Rust: A Memoir of Steel and Grit by Eliese Colette Goldbach
My rating: 4 of 5 stars
Time taken to read - 1.5 days
Pages - 308
Publisher - Quercus
Source - Review copy
Blurb from Goodreads
One woman's story of working in the backbreaking steel industry to rebuild her life—but what she uncovers in the mill is much more than molten metal and grueling working conditions. Under the mill's orange flame she finds hope for the unity of America.
Steel is the only thing that shines in the belly of the mill...
To ArcelorMittal Steel Eliese is known as #6691: Utility Worker, but this was never her dream. Fresh out of college, eager to leave behind her conservative hometown and come to terms with her Christian roots, Eliese found herself applying for a job at the local steel mill. The mill is everything she was trying to escape, but it's also her only shot at financial security in an economically devastated and forgotten part of America.
In Rust, Eliese brings the reader inside the belly of the mill and the middle American upbringing that brought her there in the first place. She takes a long and intimate look at her Rust Belt childhood and struggles to reconcile her desire to leave without turning her back on the people she's come to love. The people she sees as the unsung backbone of our nation.
Faced with the financial promise of a steelworker’s paycheck, and the very real danger of working in an environment where a steel coil could crush you at any moment or a vat of molten iron could explode because of a single drop of water, Eliese finds unexpected warmth and camaraderie among the gruff men she labors beside each day.
Appealing to readers of Hillbilly Elegy and Educated, Rust is a story of the humanity Eliese discovers in the most unlikely and hellish of places, and the hope that therefore begins to grow.
i don't know why but I thought this was going to be quite heavy on emotional/angst side, it wasn't that at all. Eliese had set ideas on the steel mills growing up as well as religion and politics. As Eliese becomes an adult and things happen in her life she finds herself not only questions but 360 on quite a lot of the ideas she had growing up.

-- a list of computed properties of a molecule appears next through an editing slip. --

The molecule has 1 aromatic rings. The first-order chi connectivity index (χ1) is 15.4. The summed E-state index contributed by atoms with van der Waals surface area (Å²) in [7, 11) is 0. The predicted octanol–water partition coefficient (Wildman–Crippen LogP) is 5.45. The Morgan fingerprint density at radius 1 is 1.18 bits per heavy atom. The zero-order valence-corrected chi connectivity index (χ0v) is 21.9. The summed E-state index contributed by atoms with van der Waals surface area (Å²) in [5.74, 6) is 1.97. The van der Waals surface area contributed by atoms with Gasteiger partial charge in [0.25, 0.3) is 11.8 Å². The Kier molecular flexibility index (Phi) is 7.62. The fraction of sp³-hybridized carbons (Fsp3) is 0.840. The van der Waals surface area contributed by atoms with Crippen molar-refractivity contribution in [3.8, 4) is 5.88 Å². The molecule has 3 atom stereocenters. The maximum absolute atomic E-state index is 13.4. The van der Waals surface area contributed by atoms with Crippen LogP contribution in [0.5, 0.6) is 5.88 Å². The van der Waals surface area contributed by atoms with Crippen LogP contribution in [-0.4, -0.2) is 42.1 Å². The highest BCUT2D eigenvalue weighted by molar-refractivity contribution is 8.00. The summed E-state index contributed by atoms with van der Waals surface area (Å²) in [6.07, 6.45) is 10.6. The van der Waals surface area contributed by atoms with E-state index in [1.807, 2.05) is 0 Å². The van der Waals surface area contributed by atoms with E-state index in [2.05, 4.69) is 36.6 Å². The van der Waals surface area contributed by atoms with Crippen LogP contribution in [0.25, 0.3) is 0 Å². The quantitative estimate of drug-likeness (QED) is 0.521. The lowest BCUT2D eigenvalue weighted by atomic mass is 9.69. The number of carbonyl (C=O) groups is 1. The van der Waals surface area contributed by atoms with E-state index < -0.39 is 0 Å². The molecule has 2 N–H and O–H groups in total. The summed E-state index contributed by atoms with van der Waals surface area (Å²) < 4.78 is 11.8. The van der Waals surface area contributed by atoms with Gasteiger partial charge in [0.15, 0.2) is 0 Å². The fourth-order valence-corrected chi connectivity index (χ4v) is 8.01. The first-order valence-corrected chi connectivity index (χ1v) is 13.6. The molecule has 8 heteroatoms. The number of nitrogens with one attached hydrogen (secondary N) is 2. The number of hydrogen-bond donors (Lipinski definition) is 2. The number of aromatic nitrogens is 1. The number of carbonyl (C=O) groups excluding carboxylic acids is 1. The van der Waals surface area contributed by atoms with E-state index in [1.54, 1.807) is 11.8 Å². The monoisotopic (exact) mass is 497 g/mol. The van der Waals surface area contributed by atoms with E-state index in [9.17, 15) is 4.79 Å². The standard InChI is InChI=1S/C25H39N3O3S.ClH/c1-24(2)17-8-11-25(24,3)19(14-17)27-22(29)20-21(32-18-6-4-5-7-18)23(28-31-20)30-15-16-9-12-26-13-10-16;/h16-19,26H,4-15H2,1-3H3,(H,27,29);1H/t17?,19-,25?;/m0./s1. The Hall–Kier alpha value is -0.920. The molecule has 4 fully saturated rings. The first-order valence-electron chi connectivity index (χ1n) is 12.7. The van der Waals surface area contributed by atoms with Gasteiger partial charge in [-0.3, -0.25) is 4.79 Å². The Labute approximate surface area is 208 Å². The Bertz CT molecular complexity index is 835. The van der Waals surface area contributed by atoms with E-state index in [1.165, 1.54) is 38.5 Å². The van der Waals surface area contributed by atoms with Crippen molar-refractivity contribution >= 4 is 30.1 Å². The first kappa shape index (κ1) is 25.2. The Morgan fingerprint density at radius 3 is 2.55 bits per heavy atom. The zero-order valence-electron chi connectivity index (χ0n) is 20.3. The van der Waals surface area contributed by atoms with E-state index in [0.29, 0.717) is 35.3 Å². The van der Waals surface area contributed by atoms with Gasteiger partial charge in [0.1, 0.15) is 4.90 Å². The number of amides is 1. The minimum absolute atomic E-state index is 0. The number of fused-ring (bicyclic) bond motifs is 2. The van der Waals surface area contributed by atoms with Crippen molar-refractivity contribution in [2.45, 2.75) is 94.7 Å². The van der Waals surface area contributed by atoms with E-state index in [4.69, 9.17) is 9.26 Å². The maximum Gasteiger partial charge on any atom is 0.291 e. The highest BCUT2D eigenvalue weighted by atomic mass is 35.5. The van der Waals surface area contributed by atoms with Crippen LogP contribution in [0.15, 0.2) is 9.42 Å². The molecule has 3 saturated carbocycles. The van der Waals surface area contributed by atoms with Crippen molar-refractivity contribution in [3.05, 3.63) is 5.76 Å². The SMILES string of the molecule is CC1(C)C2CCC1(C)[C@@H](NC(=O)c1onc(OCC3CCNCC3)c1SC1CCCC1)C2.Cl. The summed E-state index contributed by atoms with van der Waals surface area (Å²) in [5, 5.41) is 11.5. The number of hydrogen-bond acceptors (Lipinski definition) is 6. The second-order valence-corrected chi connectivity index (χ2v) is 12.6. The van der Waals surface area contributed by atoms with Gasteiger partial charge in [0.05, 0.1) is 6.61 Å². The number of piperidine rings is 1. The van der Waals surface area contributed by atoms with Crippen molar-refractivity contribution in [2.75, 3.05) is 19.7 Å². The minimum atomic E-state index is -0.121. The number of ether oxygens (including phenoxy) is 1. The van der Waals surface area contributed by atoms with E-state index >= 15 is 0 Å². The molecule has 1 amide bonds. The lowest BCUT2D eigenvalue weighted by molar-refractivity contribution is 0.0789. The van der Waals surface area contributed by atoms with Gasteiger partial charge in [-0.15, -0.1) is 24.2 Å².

Rust takes us into the steel mills, what it is like to work in a perilous environment, where one mistake can literally be death to you or a co worker. The hazards, the problems being a woman in this environment, the difference between being a new start and becoming an established part of the team with union cover and job protection. The stories of folk who have died in the company, the very real hazards, even in the departments most sought after. Eliese takes us on the journey of her life, through this very male dominated work force, money at the top and how current politics affects the job.
Aside from this, we have to remember this is a true story memoir and we get the rest of Eliese's lie experiences. A very honest and brutal look at mental health, how it affected her day to day life, relationships, good days and bad and a sexual attack and the impact that had on her and her views.
I am not a fan of politics but it was interesting to see how Goldbach examined hers and challenged her family, over dinner as you imagine with the current political issues this is happening across the globe, in many variations.
The book does jump around a wee bit, in time, from the job and heading back to growing up, ideas formed, back to current day/work back to college and what happened there. Her mental health is discussed sporadically throughout the book. When it comes up it does go into very vivid details cataloguing some of the episodes she survived or getting through that particular day. Then we go back to the steel mill and what was happening in that recounting. I really enjoyed the steel mill stuff as it isn't something I have ever thought about or read so I found it fascinating, the jumps may be a bit distracting to some readers but once she got into her stride, be it the mental health encounters or the mill I found it pretty fascinating and didn't want to stop reading. 4/5 for me this time, I think I would like to read more on the mills and prior to this book I doubt that is a sentence I would have thought let alone said. A raw and brave look into a woman's life who has battled so much and came out fighting at the other end.